AMO provides refractive, cataract update at media briefing

April 16, 2005

Washington, DC &#8212 With the recent acquisition of VISX and last month's FDA approval of its ReZoom multifocal refractive lens, Advanced Medical Optics (AMO) appears to be experiencing "some exciting times" in ophthalmology.

April 17 - Washington, DC - With the recent acquisition of VISX and last month's FDA approval of its ReZoom multifocal refractive lens, Advanced Medical Optics (AMO) appears to be experiencing "some exciting times" in ophthalmology.

In a press briefing for the ophthalmic media Saturday, AMO presented an update on the latest technology that is surfacing from the company. Chris Calcaterra, vice president of sales and marketing for AMO, introduced a panel of ophthalmic surgeons who provided a brief synopsis of the company's products and how the technology is fitting within their practices.

Kerry Solomon, MD, of the Medical University of South Carolina, kicked off the briefing by outlining the refractive market and the role AMO plays. Dr. Solomon addressed how far the refractive market has progressed over the last 3 years.

Dr. Solomon presented comparative data for Amadeus II and the IntraLase femtosecond laser in regard to postoperative recovery. The data looked at the two keratomes in regard to dry eye, corneal staining, corneal sensation, contrast sensitivity, and patient satisfaction. Dr. Solomon demonstrated how Amadeus II equaled or surpassed the femtosecond laser in those areas.

The Amadeus II now has an Epi-LASIK head and it can be used to perform lamellar surgery for corneal transplantations.

Dr. Solomon then moved onto phakic IOLs, pointing out the success of the Verisyse lens among refractive surgeons, citing the results of the recent ASCRS 2004 Survey on the U.S. Trends in Refractive Surgery. He also provided product specifications for the recently approved ReZoom lens, a hydrophobic acrylic lens, and the Tecnis Z9000 multifocal lens, which is not yet approved in the United States.

Aron Rose, MD, of Yale University, gave a phacoemulsification update, and added that the new innovations in cataract surgery over the last year have changed the way he does surgery.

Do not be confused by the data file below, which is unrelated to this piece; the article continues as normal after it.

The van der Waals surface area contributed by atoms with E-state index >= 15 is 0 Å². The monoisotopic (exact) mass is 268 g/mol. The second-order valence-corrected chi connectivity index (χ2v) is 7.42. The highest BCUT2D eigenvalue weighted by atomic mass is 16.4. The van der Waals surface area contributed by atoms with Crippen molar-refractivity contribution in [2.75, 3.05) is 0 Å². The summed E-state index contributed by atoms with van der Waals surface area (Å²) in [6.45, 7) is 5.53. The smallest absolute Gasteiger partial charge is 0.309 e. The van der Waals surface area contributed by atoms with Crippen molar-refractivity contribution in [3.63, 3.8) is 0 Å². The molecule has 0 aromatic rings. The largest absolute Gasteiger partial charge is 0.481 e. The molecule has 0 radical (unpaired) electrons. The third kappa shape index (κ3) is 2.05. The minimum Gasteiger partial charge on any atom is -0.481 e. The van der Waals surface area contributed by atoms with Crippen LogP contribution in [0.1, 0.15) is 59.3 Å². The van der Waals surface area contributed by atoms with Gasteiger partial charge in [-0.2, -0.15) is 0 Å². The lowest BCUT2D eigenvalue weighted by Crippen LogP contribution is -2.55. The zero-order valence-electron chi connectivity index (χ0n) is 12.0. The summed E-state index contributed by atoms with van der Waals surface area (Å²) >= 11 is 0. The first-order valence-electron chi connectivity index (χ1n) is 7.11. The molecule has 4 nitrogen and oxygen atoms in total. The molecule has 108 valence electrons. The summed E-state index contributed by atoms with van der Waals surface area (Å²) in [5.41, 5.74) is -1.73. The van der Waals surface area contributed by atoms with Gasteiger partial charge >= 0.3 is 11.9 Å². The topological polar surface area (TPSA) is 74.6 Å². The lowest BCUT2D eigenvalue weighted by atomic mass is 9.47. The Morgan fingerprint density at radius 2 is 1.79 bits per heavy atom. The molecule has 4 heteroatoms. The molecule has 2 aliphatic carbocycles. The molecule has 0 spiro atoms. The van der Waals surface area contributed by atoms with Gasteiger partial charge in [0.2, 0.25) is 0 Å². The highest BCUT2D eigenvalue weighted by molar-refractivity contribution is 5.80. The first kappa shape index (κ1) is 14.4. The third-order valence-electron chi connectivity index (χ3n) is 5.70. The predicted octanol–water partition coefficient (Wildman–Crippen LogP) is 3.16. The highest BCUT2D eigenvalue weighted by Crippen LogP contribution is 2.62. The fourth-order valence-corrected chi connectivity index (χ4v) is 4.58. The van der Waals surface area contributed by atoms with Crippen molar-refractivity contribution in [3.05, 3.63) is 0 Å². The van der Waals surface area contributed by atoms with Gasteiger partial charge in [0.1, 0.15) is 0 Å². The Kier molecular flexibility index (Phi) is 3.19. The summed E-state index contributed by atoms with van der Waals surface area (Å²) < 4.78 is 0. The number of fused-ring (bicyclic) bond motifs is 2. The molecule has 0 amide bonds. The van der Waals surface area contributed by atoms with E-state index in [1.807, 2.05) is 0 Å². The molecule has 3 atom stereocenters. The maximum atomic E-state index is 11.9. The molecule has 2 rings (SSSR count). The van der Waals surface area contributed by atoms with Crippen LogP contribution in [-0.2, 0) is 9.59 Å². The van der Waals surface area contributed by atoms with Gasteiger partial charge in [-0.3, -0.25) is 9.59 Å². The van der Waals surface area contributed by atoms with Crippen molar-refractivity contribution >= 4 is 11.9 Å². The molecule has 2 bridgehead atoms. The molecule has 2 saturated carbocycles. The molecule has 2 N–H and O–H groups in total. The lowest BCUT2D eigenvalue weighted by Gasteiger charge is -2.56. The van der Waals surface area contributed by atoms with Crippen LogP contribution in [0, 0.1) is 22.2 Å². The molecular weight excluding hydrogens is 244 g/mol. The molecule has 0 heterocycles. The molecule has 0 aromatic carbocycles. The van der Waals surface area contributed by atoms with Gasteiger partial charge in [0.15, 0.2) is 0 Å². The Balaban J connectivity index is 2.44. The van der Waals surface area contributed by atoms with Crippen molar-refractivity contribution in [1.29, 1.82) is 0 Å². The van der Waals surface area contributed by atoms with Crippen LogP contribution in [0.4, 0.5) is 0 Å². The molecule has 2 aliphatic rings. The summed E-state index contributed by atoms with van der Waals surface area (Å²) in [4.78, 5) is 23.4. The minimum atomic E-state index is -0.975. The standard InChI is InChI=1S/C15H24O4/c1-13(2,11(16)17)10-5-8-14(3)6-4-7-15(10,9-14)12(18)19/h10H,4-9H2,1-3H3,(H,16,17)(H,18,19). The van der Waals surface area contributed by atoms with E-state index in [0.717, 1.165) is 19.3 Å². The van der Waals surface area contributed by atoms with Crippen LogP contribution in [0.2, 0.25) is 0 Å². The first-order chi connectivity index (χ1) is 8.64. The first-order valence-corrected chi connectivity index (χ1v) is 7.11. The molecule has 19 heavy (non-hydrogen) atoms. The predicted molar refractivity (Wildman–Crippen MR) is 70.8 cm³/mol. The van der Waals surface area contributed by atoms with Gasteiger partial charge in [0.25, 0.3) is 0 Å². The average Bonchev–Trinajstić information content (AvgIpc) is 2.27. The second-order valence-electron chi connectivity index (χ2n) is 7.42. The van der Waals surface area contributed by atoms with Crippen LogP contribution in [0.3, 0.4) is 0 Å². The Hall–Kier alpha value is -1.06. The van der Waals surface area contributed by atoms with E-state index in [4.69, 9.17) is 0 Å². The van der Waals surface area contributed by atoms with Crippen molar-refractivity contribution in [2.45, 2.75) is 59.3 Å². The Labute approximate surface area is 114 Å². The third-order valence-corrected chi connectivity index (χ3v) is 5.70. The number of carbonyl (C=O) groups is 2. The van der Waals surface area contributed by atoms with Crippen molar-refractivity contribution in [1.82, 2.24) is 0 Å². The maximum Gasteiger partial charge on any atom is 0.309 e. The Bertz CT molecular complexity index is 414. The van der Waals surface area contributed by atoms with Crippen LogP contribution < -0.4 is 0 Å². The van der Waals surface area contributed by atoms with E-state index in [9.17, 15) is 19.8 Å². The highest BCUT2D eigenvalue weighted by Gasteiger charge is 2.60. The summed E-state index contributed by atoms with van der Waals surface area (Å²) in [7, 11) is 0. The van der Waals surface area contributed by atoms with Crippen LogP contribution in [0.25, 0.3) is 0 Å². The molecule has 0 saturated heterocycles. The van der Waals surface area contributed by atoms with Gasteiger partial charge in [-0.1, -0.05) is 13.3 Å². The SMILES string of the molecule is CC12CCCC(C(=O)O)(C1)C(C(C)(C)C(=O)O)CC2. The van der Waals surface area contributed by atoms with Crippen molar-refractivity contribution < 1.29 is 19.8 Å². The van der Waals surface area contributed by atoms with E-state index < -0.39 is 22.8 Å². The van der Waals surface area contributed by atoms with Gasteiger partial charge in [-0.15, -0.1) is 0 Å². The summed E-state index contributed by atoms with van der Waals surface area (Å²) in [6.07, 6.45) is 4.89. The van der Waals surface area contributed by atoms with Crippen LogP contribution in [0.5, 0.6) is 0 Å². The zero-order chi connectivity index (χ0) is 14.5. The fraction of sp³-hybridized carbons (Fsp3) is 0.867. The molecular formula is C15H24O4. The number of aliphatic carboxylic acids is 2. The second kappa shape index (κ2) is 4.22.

Dr. Rose discussed the features of the Sovereign phacoemulsification machine with WhiteStar Technology and outlined the differences between WhiteStar and traditional phacoemulsification with ultrasound.

At this ASCRS meeting, AMO is introducing new WhiteStar software, v6.0.Dr. Rose also discussed bimanual phacoemulsification and how AMO's updated sleeveless phaco probe allows physicians to attain high vacuum settings and still maintain low thermal temperatures. He added that would be presenting thermal imaging studies on the probe at this year's ASCRS meeting.

In the future, Dr. Rose urged the media to watch for WhiteStar ICE. ICE, which stands for Increased Control and Efficiency, will be a new hardware and software protocol that will increase fluidic control and shape the pulse of the ultrasound. WhiteStar ICE is expected for release later this year.

Y. Ralph Chu, MD, of Edina, tackled AMO's line of IOLs, highlighting the features of Sensar, ClariFlex with OptiEdge, and Tecnis. He also discussed the features of IOL injectors, the Silver Series, and the new Emerald XL models.

Dr. Chu presented data on how the Opti-Edge reduces helps reduce glare. He pointed out the lens has a new Model C, a modification that has a "roughening to the edge."Finally, Dr. Chu discussed how the wavefront-corrected Tecnis Z9000 IOL offers advances in vehicular safety. He said the Tecnis lens is the only lens with an FDA indication for night driving and low-light situations.

Robert Osher, MD, of the University of Cincinnati, reviewed ophthalmic viscosurgical devices (OVDs) and how the Healon family of OVDs has evolved over the last 25 years. Since Dr. Osher has seen Healon evolve over that time, he believes that the OVD is the most advanced surgical tool that an ophthalmic surgeon can have,

Dr. Osher said that Healon 5 is the perfect surgical partner when it comes to keeping corneas clear, in improving surgical performance with the new refractive lenses, and in performing cataract surgery on patients who are being treated with Flomax. He showed a video on how Healon 5 was able to limit iris movement while he performed surgery on a cataract patient who was taking Flomax.

Thomas Samuelson, MD, of Minneapolis, concluded the briefing be discussing features of the Baerveldt Glaucoma Implant and his surgical technique for implanting the glaucoma drainage device. Dr. Samuelson also reviewed the dynamics of the aqueous humor and how IOP effects the aqueous humor.

With the basics outlined, he presented reasons why a physician would use an implant and the benefits of the Baerveldt implant.